With the pandemic hitting the whole globe and lockdowns being enforced, social isolation has become a real problem for many people.
The number of social encounters we experience has dropped significantly throughout the last year and those who work from home and live alone may spend most of their days by themselves.
While some people who had been suffering from social anxiety before the pandemic have welcomed the new norms regarding social distancing, others are experiencing an increase in their symptoms. A recent study reported that people suffering from social anxiety are more likely to experience Covid-related worry and impairment (Buckner, Abarno, Lewis, Zvolensky, & Garey, 2021).
What is more, many people who enjoyed socializing and felt comfortable around others before the coronavirus outbreak are now starting to feel awkward and insecure when meeting others.
Why Is Social Anxiety So Common Now?
Social isolation highly correlates with feelings of loneliness, and loneliness is linked to several mental health issues (Wang, Lloyd-Evans, & Giacco, 2017).
After all, we are social animals, as we evolved to live in groups. We are hardwired to cooperate and communicate with each other, to feel compassion and empathy for other humans, and to seek affiliation with other members of our species.
Given that we evolved living in groups and being around others, our brains and bodies need these stimuli to function properly. For instance, a simple handshake or touch on the shoulder releases the neuropeptide oxytocin, which increases social interest and improves social functioning.
If we live in a socially deprived environment, our body does not receive the social input it needs to operate normally. Among the effects of this deprivation can be mental health problems, such as anxiety and depression.
Another reason social anxiety has become more common throughout the last year is a decrease in social skills. Social isolation inevitably robs us of the chance to actively practice our social abilities.
When we live a socially active life, this process happens automatically. We feel like meeting other people, we hang out and chat with them, and simply share a good time.
However, social isolation changes things a bit. We are not used to meeting other people on a daily basis anymore. We do not get to practice our social skills that often. We do not take it for granted to be around others.
So, when we finally meet other people, things can become a bit weird and awkward. We may be more aware and conscious of the social encounter, as it is not part of our daily routine anymore. We may think twice before saying something or ruminate about a comment we made. We may have more difficulties connecting to others and reading facial expressions as well as emotions can be more difficult than it used to be.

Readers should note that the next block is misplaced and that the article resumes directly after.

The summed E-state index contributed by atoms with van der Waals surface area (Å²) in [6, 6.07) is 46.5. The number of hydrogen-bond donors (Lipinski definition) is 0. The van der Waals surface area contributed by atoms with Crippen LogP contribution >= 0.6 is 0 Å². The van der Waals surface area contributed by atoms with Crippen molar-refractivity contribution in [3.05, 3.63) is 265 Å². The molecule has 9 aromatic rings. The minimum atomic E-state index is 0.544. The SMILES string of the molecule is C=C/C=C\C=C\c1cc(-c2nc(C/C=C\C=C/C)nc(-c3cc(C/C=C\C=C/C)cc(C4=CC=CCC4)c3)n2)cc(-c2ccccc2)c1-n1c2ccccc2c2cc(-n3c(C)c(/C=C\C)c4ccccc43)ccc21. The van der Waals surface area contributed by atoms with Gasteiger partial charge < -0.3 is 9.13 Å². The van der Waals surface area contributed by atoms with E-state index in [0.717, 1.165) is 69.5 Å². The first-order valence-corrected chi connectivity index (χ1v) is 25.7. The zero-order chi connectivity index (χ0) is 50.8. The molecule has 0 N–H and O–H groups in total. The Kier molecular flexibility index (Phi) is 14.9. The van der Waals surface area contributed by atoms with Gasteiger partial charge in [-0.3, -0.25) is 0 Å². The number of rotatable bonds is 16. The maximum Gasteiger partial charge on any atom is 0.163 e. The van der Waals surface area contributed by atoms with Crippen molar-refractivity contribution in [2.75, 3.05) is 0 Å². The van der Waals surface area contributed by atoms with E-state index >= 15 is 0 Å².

How to Counteract These Effects?
The answer is quite simple: if you can, meet up with other people more frequently while staying responsible.
Of course, we are in the midst of a pandemic and we are not advocating irresponsible socializing. What we do recommend is to find ways to socialize with others while adhering to the recommendations of public health policies.
Throughout the last year, the public focus has been shifting away from a physical-health-only standpoint to a position which also considers our mental health.
Here are some ideas for how to incorporate safe social encounters to your daily routine during times of covid-19:
- Meet up with one or two people at a time. Avoid larger groups.
- Wear a mask when meeting people.
- Choose outdoor activities.
- Engage in conversation with people you see everyday (e.g., a receptionist, a doorman, co-workers, etc.)
- Social anxiety can increase as a result of social isolation, because we do not receive the social input our bodies need to function properly.
- With less frequent social encounters, our social skills can suffer.
- When meeting other people only occasionally, we may experience more self-consciousness, which is associated with social anxiety.
- The covid-19 pandemic does not only pose a risk on our physical, but also our mental health and we should take care of it in a responsible way.
Buckner, J. D., Abarno, C. N., Lewis, E. M., Zvolensky, M. J., & Garey, L. (2021). Increases in distress during stay-at-home mandates During the COVID-19 pandemic: A longitudinal study. Psychiatry research, 298, 113821. https://doi.org/10.1016/j.psychres.2021.113821
Wang J., Lloyd-Evans B., Giacco D. Social isolation in mental health: a conceptual and methodological review. Soc Psychiatry Psychiatr Epidemiol. 2017;52:1451–1461.